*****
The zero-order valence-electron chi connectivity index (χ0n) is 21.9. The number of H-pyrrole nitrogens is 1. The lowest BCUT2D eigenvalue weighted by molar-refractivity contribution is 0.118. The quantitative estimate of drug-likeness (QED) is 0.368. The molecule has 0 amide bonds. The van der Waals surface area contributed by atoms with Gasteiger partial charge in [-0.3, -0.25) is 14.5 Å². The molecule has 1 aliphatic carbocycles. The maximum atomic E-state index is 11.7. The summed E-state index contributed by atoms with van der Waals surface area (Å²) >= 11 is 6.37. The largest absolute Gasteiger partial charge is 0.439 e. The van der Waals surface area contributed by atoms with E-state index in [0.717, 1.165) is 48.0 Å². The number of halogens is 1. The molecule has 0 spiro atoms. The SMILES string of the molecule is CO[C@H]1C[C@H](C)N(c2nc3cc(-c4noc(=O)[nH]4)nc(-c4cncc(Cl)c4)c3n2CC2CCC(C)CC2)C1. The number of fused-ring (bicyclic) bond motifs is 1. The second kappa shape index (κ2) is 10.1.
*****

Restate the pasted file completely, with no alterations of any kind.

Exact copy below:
The zero-order valence-electron chi connectivity index (χ0n) is 21.9. The number of H-pyrrole nitrogens is 1. The lowest BCUT2D eigenvalue weighted by molar-refractivity contribution is 0.118. The quantitative estimate of drug-likeness (QED) is 0.368. The molecule has 0 amide bonds. The van der Waals surface area contributed by atoms with Gasteiger partial charge in [-0.3, -0.25) is 14.5 Å². The molecule has 1 aliphatic carbocycles. The maximum atomic E-state index is 11.7. The summed E-state index contributed by atoms with van der Waals surface area (Å²) >= 11 is 6.37. The largest absolute Gasteiger partial charge is 0.439 e. The van der Waals surface area contributed by atoms with E-state index in [0.717, 1.165) is 48.0 Å². The number of halogens is 1. The molecule has 0 spiro atoms. The SMILES string of the molecule is CO[C@H]1C[C@H](C)N(c2nc3cc(-c4noc(=O)[nH]4)nc(-c4cncc(Cl)c4)c3n2CC2CCC(C)CC2)C1. The number of fused-ring (bicyclic) bond motifs is 1. The second kappa shape index (κ2) is 10.1.